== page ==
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April 7, 2011

March 29, 1995 - Virginia Tech wins NIT championship

By: Jimmy Robertson

By Chris Colston

(Reprinted from Vol. 12, No. 30 edition of the Hokie Huddler)

Shawn Smith drained two free throws with less than a second left in overtime to lift Tech to the NIT title over Marquette in 1995.

When years have passed and the beautiful memory of Virginia Tech’s National Invitation Tournament championship still glows, all the spins and angles of the game will seem unimportant. It will be the facts that stand the test of time, and here they are:

Virginia Tech captured its second NIT title in Madison Square Garden on Wednesday night, March 29, 1995, before a crowd of 8,549. Tournament MVP Shawn Smith, a junior forward from Gastonia, N.C., hit two free throws with 0.7 seconds left in overtime to give the Hokies a 65-64 win over Marquette.

The Golden Eagles (21-12) had taken a 64-63 lead on an Anthony Pieper lay-up with 18.3 seconds left.

“Marquette defended the last play well,” said Smith, who finished with 24 points and 12 rebounds. “I looked up and time was going down. The best thing you can do is go to the hole. You’re bound to get fouled or something.”

Smith spun to the basket and took an eight-footer. Golden Eagle Faisal Abraham, ironically, a native Virginian, fouled him, although official Larry Lembo hesitated a split second before making the call. A Thursday New York Times photo showed Abraham got him on the left elbow and with the body.

“When a guy takes a jumper and the ball falls that much short, there has to be some contact,” Marquette coach Mike Deane said. “I think there was a foul. In this situation, you talk about advantage-disadvantage, and you put them in too big a disadvantage if you don’t call it.”

The free throws were no gimmes. Smith, only a 66 percent free-throw shooter, had missed his last attempt.

He kept his head bowed and stood off from the foul line before stepping to the line.

“I knew it was on my shoulders,” he said. “If I missed, I’d get blamed for the loss. If I hit them, I’d be a hero.”

He calmly sank the first one to tie it at 64. Then Marquette called timeout to let him think about the game winner. He wasn’t worried.

“At least then I knew I wasn’t going to lose it,” he said.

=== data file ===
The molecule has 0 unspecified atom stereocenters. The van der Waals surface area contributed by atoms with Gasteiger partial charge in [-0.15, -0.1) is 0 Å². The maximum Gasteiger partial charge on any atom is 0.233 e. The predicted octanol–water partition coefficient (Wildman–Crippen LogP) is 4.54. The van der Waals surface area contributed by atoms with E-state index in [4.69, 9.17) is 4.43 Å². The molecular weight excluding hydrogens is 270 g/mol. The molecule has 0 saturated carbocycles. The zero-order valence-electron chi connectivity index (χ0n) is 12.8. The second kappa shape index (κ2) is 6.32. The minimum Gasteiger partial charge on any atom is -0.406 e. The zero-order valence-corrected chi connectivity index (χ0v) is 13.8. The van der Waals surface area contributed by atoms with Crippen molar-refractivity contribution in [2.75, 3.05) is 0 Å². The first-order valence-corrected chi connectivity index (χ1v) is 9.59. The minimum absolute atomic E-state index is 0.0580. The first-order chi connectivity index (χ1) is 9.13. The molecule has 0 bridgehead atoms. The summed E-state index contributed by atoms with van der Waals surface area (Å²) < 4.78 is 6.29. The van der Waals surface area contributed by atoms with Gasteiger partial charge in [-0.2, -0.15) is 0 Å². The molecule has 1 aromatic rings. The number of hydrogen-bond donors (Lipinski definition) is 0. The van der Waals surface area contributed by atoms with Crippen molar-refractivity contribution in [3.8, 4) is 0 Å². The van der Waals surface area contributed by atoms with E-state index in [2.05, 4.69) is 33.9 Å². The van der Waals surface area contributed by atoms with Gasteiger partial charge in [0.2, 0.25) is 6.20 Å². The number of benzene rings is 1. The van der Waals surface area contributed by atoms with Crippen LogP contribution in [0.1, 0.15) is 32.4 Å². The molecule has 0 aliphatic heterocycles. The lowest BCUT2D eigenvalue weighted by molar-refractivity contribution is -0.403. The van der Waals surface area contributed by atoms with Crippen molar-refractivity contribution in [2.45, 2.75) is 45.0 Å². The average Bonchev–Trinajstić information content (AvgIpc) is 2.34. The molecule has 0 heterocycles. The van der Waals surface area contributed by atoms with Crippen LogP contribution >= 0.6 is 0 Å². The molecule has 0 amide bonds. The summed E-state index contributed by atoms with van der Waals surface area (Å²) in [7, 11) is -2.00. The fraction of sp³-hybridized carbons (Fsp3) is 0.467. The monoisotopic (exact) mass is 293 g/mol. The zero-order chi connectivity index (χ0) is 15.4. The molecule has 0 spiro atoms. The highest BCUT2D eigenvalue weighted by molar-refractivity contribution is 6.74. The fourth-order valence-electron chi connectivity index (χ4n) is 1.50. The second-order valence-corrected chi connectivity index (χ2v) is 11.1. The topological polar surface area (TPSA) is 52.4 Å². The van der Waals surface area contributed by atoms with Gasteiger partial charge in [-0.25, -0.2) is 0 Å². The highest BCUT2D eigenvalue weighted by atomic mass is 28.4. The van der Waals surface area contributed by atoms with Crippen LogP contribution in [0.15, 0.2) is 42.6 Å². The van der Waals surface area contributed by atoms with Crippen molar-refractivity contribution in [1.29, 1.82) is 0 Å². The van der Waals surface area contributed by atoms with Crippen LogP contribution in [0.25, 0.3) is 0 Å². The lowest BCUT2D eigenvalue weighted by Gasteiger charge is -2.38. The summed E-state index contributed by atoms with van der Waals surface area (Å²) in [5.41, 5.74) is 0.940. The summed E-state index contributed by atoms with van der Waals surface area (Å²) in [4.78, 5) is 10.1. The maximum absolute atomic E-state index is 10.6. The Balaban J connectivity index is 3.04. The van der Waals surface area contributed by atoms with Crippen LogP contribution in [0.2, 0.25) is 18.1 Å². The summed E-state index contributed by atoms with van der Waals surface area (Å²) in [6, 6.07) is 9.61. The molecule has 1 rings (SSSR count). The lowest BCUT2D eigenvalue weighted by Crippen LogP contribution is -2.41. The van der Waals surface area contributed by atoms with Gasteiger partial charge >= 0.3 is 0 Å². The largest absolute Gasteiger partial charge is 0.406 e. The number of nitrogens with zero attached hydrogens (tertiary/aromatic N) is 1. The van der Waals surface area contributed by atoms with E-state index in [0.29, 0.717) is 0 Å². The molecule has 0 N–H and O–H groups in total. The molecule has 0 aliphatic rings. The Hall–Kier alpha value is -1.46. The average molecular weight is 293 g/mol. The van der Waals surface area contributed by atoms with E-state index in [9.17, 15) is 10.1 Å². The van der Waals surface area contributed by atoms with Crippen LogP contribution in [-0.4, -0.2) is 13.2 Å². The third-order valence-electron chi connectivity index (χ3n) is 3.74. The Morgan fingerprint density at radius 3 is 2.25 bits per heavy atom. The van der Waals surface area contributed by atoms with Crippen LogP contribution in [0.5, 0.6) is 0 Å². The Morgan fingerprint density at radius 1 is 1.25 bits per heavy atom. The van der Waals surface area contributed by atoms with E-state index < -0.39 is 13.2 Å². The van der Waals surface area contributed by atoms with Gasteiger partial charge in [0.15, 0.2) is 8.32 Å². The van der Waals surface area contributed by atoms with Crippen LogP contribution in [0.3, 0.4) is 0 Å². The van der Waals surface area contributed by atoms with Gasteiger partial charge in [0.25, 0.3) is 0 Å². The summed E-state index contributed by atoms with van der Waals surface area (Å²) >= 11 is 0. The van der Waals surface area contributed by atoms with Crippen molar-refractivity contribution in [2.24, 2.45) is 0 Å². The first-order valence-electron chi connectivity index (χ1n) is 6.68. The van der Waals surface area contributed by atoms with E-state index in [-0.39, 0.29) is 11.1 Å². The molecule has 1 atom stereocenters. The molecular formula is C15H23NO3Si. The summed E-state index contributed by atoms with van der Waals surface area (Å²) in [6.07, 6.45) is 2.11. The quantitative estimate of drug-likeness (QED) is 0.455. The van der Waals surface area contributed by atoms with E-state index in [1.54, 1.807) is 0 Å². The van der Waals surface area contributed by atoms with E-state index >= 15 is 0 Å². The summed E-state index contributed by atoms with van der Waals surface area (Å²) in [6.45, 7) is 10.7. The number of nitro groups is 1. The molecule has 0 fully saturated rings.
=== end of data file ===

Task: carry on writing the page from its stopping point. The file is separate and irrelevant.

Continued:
Instead, he thought about his late grandmother, Inez Smith, who died March 19 when the team was in Providence. In the postgame celebration, Smith told his teammates, “that was for her.”

“She meant the world to him,” said Shawn’s mother, Viola Smith. “I guarantee you she’s smiling right now.”

The Hokies (25-10) missed a chance to win the game in regulation. With 33.4 seconds to play, Marquette freshman guard Aaron Hutchins, a 72.9 percent free-throw shooter, tied the game at 57 with a foul shot, but missed his second attempt.

Tech freshman point guard Myron Guillory, who was averaging just eight minutes of playing time per game, was in the game because sixth man David Jackson had been struggling. Guillory – who played 19 minutes and nailed a key trey with 2:59 left in regulation – tried to find Smith in the post, but Abraham did a good job of fronting him. Tech chose not to call timeout. Guillory drove to the basket with time running down. His lay-up was short. Marquette got the rebound, and Pieper almost connected on a midcourt runner at the buzzer, hitting the front of the rim.

When they pull their tapes of the game to reminisce, most Tech fans will fast forward through the first half. The Hokies missed 15 of their first 17 shots and shot just 27.6 percent from the floor.

“That was one of the ugliest games I’ve ever seen,” Tech head coach Bill Foster said. “We just encouraged our kids to hang in, hang in, hang in, because things couldn’t get worse.”

Despite its shooting woes, Tech led 21-19 with 3:10 left in the first half before Marquette went on an eight-point run and took a 27-21 lead at intermission.

The Golden Eagles led by as many as 10 in the second half, thanks to the quick guard play of Hutchins and Tony Miller, and the inside play of center Amal McCaskill.

Things began to turn Tech’s way when reserve Chris Crawford fouled out at the 3:56 mark. At that point, “we wanted to keep sticking the ball inside,” Foster said.

With 1:59 left, McCaskill fouled out.

“When he went out, we had an advantage as far as inside moves and post moves,” Smith said.

Ultimately, the difference was free-throw shooting – and not just Smith’s late ones. Marquette finished 6 for 16 from the line, while Tech was 20 for 26.

“It was a hard-fought, defensive game,” Deane said. “It was good to watch, but it wasn’t pretty. There was nothing intricate going on. We ran our sets, and they ran theirs. There wasn’t a lot of pressing. It was just two teams going head to head.”

Virginia Tech is now undefeated in NIT championship overtime games. It beat Notre Dame 92-91 for the title in 1973.